( Courtesy Monterey Mushrooms )

Organic mushrooms continue to account for an increasing portion of the category — 12%, to be exact — said Kevin Delaney, vice president of sales and marketing for To-Jo Mushrooms, Avondale, Pa.

The mushroom category has grown 8% since last year, he said. And though growth has slowed a bit, it remains impressive.
Organic mushrooms account for 10% of those grown at To-Jo, he said.

The company kicked off its organic program about six years ago and focuses on organic specialty mushrooms in order to limit its count of stock-keeping units.

Growing mushrooms organically is not much more difficult than growing conventional ones, Delaney said.

But yields are less because organic growers can’t use the same resources as conventional growers.

Phillips Mushroom Farms, Kennett Square, Pa., has expanded organic mushroom production in its Maryland facility by about 10%, said Kevin Donovan, sales manager.

The company offers all varieties of organic mushrooms and has had an organic program for about 15 years, he said.

About 20% of the company’s mushrooms are organically grown.

At first, the program increased gradually, he said, “But in the past two years, we’ve seen significant growth.”

Growing organically is not without its challenges, though.

“You have to have a strong system to keep everything separate,” he said.

Donovan estimated that production is 20% less on the organic side than it is for conventional mushrooms.

Ostrom Mushroom Farms, Olympia, Wash., will be able to grow mushrooms organically when the company opens its new farm in Sunnyside, Wash., said Fletcher Street, director of marketing and sales.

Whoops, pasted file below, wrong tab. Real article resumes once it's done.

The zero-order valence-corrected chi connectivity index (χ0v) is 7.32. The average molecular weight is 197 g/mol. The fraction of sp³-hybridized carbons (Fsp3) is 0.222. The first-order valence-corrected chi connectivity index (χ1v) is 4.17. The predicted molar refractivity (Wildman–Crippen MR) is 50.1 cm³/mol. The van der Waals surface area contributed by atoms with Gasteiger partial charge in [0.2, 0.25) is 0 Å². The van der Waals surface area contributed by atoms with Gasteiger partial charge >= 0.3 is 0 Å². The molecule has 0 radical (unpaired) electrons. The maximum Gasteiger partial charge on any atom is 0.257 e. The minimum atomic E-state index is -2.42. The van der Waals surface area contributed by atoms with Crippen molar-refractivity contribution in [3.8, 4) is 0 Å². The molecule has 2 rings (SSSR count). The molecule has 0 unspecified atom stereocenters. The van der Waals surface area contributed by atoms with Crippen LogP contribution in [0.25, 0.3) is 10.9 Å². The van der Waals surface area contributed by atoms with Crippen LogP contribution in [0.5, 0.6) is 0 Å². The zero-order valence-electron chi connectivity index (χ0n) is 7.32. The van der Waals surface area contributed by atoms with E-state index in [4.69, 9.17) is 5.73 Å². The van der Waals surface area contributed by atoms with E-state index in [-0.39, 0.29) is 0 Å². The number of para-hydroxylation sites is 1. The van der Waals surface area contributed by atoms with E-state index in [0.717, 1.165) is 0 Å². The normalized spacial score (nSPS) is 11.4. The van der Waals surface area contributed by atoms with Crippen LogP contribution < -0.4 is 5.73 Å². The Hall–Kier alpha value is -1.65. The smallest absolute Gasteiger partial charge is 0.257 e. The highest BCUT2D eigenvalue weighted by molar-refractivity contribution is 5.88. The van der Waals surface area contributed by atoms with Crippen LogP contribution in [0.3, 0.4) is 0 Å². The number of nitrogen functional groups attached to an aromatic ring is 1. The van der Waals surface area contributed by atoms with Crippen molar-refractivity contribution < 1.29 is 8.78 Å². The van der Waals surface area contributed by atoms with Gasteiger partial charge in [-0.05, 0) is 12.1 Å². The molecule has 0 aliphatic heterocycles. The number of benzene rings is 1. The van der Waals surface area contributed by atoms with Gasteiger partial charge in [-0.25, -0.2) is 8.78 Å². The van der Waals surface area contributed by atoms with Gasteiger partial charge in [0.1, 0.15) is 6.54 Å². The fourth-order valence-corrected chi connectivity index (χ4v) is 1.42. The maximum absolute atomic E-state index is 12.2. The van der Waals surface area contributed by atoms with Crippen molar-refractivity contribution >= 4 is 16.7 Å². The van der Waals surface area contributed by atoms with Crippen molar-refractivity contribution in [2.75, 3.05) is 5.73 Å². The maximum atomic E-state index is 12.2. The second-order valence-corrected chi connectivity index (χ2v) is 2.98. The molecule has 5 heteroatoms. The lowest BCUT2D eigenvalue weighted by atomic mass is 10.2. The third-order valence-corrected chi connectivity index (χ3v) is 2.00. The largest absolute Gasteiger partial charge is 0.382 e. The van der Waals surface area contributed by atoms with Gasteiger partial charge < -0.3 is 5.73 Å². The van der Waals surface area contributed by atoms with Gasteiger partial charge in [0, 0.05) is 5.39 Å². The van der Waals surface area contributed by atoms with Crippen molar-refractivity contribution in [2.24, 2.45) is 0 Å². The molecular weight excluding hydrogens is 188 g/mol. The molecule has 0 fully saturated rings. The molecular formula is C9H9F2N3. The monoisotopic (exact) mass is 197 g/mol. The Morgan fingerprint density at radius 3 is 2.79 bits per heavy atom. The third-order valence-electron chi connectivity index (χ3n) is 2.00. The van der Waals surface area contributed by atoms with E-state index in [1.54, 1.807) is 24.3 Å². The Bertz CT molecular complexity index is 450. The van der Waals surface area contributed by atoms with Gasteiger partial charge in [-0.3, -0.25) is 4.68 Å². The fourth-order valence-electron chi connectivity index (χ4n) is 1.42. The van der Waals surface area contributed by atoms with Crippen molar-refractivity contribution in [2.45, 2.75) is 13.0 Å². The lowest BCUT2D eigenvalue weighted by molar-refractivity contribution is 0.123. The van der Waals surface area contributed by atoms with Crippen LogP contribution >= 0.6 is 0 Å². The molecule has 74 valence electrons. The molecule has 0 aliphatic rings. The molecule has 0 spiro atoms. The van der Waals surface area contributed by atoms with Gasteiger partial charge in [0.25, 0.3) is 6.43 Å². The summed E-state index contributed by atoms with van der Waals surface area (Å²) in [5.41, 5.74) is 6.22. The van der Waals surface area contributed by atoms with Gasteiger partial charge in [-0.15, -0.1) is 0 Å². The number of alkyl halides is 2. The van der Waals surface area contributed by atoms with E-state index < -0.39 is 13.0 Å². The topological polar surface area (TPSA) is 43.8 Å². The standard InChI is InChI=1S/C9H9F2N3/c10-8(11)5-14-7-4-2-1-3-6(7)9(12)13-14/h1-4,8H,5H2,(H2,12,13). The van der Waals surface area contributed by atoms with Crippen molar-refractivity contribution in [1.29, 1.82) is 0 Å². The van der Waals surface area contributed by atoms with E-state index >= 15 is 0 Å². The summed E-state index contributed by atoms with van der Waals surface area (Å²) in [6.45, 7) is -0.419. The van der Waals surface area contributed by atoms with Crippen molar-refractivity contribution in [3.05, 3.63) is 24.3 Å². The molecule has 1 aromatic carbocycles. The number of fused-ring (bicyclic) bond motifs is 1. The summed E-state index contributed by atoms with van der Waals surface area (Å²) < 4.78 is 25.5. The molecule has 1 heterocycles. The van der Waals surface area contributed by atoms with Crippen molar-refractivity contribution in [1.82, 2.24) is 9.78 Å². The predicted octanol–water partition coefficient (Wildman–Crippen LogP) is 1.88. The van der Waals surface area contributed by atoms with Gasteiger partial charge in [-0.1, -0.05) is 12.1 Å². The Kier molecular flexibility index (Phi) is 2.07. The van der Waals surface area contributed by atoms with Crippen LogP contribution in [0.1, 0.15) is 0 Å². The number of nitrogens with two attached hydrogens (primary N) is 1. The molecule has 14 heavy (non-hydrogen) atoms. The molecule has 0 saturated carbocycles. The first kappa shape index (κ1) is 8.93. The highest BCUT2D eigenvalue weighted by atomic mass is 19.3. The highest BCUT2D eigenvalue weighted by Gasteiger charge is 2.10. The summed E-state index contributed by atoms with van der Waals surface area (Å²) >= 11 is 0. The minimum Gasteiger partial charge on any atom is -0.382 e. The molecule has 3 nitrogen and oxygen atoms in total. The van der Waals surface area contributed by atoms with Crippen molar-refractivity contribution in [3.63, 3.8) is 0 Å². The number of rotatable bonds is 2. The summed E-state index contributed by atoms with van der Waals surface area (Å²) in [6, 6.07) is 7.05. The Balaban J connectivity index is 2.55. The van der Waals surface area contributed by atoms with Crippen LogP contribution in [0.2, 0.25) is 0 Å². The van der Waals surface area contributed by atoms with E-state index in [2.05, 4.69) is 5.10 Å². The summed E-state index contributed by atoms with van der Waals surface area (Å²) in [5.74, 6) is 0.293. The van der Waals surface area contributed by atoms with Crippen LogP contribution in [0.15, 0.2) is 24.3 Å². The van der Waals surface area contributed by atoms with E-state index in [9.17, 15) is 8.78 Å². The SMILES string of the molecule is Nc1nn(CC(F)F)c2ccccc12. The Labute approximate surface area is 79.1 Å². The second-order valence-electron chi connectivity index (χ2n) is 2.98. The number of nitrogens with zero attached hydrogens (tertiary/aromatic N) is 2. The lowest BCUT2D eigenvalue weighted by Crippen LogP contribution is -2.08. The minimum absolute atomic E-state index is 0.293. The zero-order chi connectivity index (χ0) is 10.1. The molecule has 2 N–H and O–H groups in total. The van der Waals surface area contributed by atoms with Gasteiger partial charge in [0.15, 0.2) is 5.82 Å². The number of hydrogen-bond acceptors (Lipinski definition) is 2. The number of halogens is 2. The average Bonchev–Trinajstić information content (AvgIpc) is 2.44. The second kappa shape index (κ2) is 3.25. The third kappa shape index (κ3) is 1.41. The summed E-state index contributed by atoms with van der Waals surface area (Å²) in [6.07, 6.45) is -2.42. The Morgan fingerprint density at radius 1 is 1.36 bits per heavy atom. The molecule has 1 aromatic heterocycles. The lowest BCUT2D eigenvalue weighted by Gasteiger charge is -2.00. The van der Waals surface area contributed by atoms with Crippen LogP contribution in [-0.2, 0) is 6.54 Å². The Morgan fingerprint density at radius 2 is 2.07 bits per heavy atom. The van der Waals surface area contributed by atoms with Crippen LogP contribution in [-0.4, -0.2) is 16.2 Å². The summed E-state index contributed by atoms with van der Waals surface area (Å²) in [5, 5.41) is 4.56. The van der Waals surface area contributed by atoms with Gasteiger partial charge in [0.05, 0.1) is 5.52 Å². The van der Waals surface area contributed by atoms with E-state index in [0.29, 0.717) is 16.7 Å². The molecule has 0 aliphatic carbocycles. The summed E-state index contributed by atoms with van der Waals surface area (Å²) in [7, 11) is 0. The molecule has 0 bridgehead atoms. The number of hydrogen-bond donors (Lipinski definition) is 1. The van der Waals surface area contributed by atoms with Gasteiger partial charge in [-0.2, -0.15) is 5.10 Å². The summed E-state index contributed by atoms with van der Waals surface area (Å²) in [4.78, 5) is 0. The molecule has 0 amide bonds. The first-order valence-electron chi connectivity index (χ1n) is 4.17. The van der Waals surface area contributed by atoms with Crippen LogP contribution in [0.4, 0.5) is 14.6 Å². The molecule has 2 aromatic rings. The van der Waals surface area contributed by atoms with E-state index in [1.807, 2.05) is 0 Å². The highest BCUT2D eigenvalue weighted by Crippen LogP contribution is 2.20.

But some changes will have to be made in the growing process.

For example, the company will have to source gypsum and lime that is dug out of the ground instead of using products like recycled gypsum and sugar beet lime in casing layers and substrates.

“You’ve got to do your research,” Street said. “It can add costs pretty quickly.”

“Sadly,” she said, growing organically is somewhat less sustainable than growing conventionally.

“We use a lot of agricultural manufacturing waste right now to create our substrate,” she said.

“When we grow organic, we actually have to replace some of that recycled product and use virgin product.”

And often, a grower can’t get a third harvest off the substrate.

But major retailers and consumers want organic mushrooms, she said.

“If you want to do business with major retailers, you’re going to have to offer it.”

To date, Ponderosa Mushrooms & Specialty Foods, Port Coquitlam, British Columbia, has not been organically certified, but president Joe Salvo said he expects that to happen soon.

“We are basically organic already, we just haven’t finalized the paperwork to become certified,” he said.

The company has long been following organic growing practices, he said. There are only a few things that needed to be tweaked.

The demand — or at least a preference — for organic mushrooms exists in many markets the company serves, he said.

Kitchen Pride Mushroom Farms Inc., Gonzales, Texas, also grows pretty much organically but has not yet completed the certification process, said Bill St. John, sales director.

The company is “working in that direction,” he said, and may have an organic operation after it completes its current expansion project within the next year.

But St. John expressed concern about the quality of organic mushrooms.

“Some do not seem to hold up as well as conventional,” he said.


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